James Crumley, a critically acclaimed crime novelist whose drug-infused, alcohol-soaked, profanity-laced, breathtakingly violent books swept the hard-boiled detective from the Raymond Chandler era into an amoral, utterly dissolute, apocalyptic post-Vietnam universe, died on Wednesday in Missoula, Mont. He was 68 and lived in Missoula.
The Scout Report, a fine weekly newsletter from the Department of Computer Science at the University of Wisconsin, offers this roundup of stories about the recent death of author David Foster Wallace:
Friends and colleagues remember author David Foster Wallace
David Foster Wallace, Influential Writer, Dies at 46 [Free registration may be required]
Wallace Invented ‘New Style, New Comedy’
Author created ‘Jest’ in Syracuse
In Memoriam: David Foster Wallace [pdf]
Considering David Foster Wallace [iTunes]
David Foster Wallace: Harper’s Magazine [pdf]
David Foster Wallace: Commencement Speech at Kenyon College
Friends, acquaintances, fellow writers, and others all offered memories of author David Foster Wallace this week in articles, online treatises, weblog posts, and editorials. Wallace, who was perhaps best known for this sprawling masterwork “Infinite Jest”, was thoroughly catholic in his interests, and his work was peppered with references to everything from Continental philosophy to the behavior of cruise line passengers. Writing in this Tuesday’s New York Times, fellow writer Verlyn Klinkenborg commented, “His writing could subsume the DNA of any language, any form it encountered, while remaining completely his own.” During his 46 years, Wallace was awarded the Aga Khan Prize for Fiction, a MacArthur Foundation “Genius Grant”, and also taught at Illinois State University and Pomona College. While many websites offer a way to comment on Wallace’s work and life, the “In Memoriam” site created by Pomona College provides a fine glimpse into the effect he had on those he taught and influenced. One comment offered by Sean Pollack is particularly poignant: “We mourn for a humane and generous teacher and lover of the language.” [KMG]
The first link will take interested parties to the New York Times’ obituary for David Foster Wallace which appeared in print this Monday. The second link will lead visitors to a remembrance of Wallace from fellow writer David Lipsky. Moving on, the third link leads to a Syracuse Post-Standard piece from this Tuesday about Wallace’s time in Syracuse in the early 1990s. The fourth link leads to the previously mentioned Pomona College “In Memoriam” site created for Wallace. The fifth link leads to a special edition of “Politics of Culture” hosted by bookworm Michael Silverblatt. Joined by book critic Anthony Miller they discuss Wallace’s impact on fiction, his generation, and American culture. In addition, a collection of interviews with Wallace culled from the archives of KCRW’s “Bookworm” program is also available. In terms of celebrating Wallace’s life and writing, the sixth link is a very welcome find indeed. It contains links to many of his non-fiction pieces, including his very observant and wonderful take on a cruise-line adventure, “Shipping Out: On the (nearly lethal) comforts of a luxury cruise”. The last and final link leads to a transcript of the honest and insightful commencement address that Wallace gave at Kenyon College in 2005. [KMG]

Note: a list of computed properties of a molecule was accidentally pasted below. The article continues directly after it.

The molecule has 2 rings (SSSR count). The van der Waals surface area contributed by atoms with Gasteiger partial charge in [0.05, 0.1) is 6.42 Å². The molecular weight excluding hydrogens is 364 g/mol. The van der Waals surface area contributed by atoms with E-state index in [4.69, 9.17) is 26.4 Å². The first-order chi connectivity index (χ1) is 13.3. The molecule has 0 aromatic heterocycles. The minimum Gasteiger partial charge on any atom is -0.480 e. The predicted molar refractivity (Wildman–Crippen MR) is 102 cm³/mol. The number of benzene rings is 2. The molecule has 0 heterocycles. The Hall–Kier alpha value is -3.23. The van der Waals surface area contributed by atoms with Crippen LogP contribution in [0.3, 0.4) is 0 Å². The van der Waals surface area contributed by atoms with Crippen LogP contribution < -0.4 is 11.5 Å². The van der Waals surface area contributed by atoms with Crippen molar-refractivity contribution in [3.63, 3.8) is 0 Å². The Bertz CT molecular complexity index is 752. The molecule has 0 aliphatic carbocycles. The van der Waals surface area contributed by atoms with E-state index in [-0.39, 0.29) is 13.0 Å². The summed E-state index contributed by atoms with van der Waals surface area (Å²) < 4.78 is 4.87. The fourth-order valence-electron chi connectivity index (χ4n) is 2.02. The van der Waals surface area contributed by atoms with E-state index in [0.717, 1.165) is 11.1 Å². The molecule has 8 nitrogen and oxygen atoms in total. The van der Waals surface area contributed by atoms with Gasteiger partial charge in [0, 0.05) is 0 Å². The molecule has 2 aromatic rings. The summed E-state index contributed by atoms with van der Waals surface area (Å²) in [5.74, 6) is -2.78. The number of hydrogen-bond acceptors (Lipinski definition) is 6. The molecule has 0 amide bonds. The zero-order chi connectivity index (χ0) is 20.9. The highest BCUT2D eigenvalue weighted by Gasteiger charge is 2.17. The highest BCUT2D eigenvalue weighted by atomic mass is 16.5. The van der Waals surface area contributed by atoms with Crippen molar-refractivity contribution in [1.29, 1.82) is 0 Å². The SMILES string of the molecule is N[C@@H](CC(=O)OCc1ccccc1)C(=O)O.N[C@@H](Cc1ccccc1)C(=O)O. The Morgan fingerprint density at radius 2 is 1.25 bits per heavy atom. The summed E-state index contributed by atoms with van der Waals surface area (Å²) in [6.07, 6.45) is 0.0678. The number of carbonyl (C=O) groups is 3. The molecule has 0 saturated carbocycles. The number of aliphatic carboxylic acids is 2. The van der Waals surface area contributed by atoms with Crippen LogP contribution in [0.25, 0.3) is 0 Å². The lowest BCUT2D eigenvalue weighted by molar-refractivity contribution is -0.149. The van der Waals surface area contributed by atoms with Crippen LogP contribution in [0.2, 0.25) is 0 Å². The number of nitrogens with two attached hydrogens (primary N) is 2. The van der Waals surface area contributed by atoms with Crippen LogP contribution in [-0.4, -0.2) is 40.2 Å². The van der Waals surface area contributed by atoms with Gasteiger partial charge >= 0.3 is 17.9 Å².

>From The Scout Report, Copyright Internet Scout Project 1994-2008. http://scout.wisc.edu/
David Foster Wallace, whose darkly ironic novels, essays and short stories garnered him a large following and made him one of the most influential writers of his generation, was found dead in his California home on Friday, after apparently committing suicide, the authorities said.
Today’s New York Times book section includes “An Appraisal:
Writer Mapped the Mythic and the Mundane” by book critic Michiko Kakutani.
For a brief definition of postmodernism, click here.
Gregory Mcdonald, 71, a former Boston Globe reporter whose best-selling ‘Fletch’ mystery books also were made into films, died of cancer Sunday at his farm in Pulaski, Tenn., according to his manager, David List.
Robert Giroux, an editor who introduced and nurtured some of the major authors of the 20th century and who rose to join one of the nation’s most distinguished publishing houses as a partner, making it Farrar, Straus & Giroux, died Friday in Tinton Falls, N.J. He was 94. . . .
He was also T.S. Eliot’s U.S. editor and published the U.S. edition of George Orwell’s ‘1984.’